When \omega>1, according to Jordan’s lemma, we can not get the fourth item in the Eq.(2) to be zero. So we have to choose another path for finalising the integration. So I chose the path below to deal with such a situation,

enter image description here

It is not hard to calculate the same way as the previous one,

(4) \begin{equation*} \begin{split} \oint {{e^{i(1-\omega)z}}\over{z}} dz=\lim_{\substack{{\rho \to 0}\\{R\to\infty}}} \int_{R}^{\rho}{{e^{i(1-\omega)z}}\over{z}} dz+ \lim_{\rho \to 0} \int_{B}{{e^{i(1-\omega)z}}\over{z}} dz +\lim_{\substack{{\rho \to 0}\\{R\to\infty}}} \int^{-R}_{-\rho}{{e^{i(1-\omega)z}}\over{z}} dz\\ +\lim_{R \to \infty}\int_{D}{{e^{i(1-\omega)z}}\over{z}} dz = 2\pi i {\mathrm{Res}} f(z)=0, \end{split} \end{equation*}

and here again I use the same trick, z=R e^{i\theta}, so dz=i R e^{i\theta}d\theta. Because \omega>1,

\begin{equation*}\lim_{R \to \infty} \int_{B}{{e^{i(1-\omega)z}}\over{z}} dz=\lim_{R \to \infty}\int_{\pi}^0 \exp[i (1-\omega) R e^{i \theta}] i d\theta=\int_{\pi}^0 0 \times id\theta=0,\end{equation*}

\begin{equation*} \lim_{\rho \to 0} \int_{B}{{e^{i(1-\omega)z}}\over{z}} dz=\lim_{\rho \to 0}\int^{\pi}_0 \exp[i (1-\omega) \rho e^{i \theta}] i d\theta=\int^{\pi}_0 i d\theta=i(\pi-0)=i \pi.\end{equation*}

So, in the end,

(5) \begin{equation*} \int_{-\infty}^{+\infty}{{e^{i(1-\omega)z}}\over{z}} dz = i\pi,\quad \omega>1. \end{equation*}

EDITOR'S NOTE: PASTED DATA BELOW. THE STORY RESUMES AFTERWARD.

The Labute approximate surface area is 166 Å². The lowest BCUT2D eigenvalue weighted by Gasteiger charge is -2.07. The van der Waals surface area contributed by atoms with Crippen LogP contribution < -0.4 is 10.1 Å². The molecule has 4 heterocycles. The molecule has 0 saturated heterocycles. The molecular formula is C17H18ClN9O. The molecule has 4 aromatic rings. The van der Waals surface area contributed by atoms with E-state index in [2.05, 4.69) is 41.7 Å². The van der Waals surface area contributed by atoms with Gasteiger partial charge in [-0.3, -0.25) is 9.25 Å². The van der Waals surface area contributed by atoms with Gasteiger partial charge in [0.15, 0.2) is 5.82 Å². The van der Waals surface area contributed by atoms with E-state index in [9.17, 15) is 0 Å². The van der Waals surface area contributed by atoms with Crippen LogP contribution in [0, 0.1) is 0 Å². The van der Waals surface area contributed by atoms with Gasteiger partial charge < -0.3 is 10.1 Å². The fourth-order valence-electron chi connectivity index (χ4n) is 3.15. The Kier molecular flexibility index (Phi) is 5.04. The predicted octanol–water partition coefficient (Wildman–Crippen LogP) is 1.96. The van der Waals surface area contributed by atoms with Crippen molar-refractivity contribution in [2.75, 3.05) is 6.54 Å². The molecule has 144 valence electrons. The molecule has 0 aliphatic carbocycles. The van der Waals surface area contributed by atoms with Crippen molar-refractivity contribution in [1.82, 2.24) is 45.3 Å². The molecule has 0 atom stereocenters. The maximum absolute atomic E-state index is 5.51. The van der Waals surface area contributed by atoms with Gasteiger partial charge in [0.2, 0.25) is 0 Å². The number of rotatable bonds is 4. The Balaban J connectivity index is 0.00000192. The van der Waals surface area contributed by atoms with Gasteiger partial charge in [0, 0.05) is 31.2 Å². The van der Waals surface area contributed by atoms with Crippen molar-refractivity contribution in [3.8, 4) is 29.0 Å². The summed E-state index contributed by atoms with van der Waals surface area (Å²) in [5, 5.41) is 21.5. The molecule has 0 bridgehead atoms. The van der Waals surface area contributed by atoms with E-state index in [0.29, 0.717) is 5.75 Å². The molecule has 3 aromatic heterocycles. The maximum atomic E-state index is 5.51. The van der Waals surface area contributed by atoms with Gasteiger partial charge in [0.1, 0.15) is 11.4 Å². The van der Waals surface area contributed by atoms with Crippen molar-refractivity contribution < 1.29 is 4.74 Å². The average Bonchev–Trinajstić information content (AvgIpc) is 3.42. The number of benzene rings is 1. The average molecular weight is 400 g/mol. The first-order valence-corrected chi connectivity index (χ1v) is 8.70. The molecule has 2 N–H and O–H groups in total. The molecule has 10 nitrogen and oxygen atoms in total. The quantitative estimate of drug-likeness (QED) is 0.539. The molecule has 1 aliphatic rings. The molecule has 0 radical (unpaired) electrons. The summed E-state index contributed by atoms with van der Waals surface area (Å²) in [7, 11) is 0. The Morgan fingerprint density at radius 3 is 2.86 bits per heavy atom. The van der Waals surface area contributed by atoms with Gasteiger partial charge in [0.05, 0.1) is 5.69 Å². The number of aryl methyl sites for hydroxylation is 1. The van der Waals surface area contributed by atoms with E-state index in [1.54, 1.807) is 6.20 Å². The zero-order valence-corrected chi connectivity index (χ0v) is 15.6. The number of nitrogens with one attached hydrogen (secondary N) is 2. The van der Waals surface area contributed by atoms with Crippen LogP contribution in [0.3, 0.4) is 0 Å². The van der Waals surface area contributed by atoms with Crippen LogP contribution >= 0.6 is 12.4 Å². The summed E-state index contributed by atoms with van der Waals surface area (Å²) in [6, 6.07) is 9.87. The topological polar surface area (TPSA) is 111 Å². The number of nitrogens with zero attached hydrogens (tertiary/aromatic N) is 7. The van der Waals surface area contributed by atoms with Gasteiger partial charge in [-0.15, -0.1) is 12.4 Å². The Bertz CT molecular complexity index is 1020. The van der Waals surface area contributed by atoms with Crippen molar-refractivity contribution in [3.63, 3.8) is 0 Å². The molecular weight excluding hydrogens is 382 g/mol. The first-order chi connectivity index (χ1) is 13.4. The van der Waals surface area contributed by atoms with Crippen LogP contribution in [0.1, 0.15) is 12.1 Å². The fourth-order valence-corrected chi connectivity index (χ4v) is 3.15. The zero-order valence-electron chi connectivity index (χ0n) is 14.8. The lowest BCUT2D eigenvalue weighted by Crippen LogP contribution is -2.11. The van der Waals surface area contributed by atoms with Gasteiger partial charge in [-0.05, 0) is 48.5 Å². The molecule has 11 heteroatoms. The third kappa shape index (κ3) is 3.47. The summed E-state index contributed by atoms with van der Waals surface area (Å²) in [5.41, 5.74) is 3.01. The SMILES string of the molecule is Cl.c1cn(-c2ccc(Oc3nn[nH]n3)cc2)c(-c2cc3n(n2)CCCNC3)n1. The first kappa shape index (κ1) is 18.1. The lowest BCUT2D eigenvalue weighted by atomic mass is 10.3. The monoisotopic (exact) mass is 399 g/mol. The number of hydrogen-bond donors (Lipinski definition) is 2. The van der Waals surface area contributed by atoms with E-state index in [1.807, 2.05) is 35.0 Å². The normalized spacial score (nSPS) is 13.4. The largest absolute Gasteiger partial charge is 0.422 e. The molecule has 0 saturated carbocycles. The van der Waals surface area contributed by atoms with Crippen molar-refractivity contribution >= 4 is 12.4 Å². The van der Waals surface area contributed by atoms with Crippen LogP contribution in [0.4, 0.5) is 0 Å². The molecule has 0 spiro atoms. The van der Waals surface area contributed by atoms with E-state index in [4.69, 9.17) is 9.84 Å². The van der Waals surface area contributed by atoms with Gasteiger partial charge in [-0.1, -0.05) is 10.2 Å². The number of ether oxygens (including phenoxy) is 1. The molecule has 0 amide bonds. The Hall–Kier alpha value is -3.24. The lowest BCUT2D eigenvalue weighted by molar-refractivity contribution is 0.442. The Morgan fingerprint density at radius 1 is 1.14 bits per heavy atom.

Now, let’s move on to the second part in the Eq.(1). Following the same steps, using contour above real axis I get,

(6) \begin{equation*} \int_{+\infty}^{-\infty}{{e^{-i(1+\omega)z}}\over{z}} dz = \lim_{\rho \to 0}\int_{\pi}^0 \exp[-i (1+\omega) \rho e^{i \theta}] i d\theta = -i\pi,\quad \omega< -1; \end{equation*}

and using contour blow real axis I get,

(7) \begin{equation*} \int_{+\infty}^{-\infty}{{e^{-i(1+\omega)z}}\over{z}} dz = \lim_{\rho \to 0}\int^{\pi}_0 \exp[-i(1+\omega) \rho e^{i \theta}] i d\theta = i\pi,\quad \omega>-1. \end{equation*}

Finally, we can write the answer as, if -1< \omega<1

\begin{equation*}\int_{-\infty}^{+\infty} {{\sin(z)}\over{z}} e^{-i \omega z} dz={1 \over {2i}} \int_{-\infty}^{+\infty} {{e^{i(1-\omega)z}}\over{z}} dz + {1 \over {2i}} \int_{+\infty}^{-\infty} {{e^{-i(1+\omega)z}}\over{z}} dz={{\pi}\over2}+{{\pi}\over2}=\pi;\end{equation*}

and if \omega>1 and \omega<-1

\begin{equation*}\int_{-\infty}^{+\infty} {{\sin(z)}\over{z}} e^{-i \omega z} dz={1 \over {2i}} \int_{-\infty}^{+\infty} {{e^{i(1-\omega)z}}\over{z}} dz + {1 \over {2i}} \int_{+\infty}^{-\infty} {{e^{-i(1+\omega)z}}\over{z}} dz={{\pi}\over2}-{{\pi}\over2}=0.\end{equation*}

(Note: if we define the Fourier Transform as \begin{equation*}\int_{-\infty}^{+\infty} {{\sin(z)}\over{z}} e^{-2\pi i \omega z} dz \end{equation*}, Then the result could be a little different.)

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  • $\begingroup$ Note that $\lim_{R \to \infty}\exp[i (1-\omega) R e^{i \theta}] = 0$ for $\omega \gt1$ is not true. $\endgroup$
    – S.H.W
    Commented Jun 8, 2020 at 23:55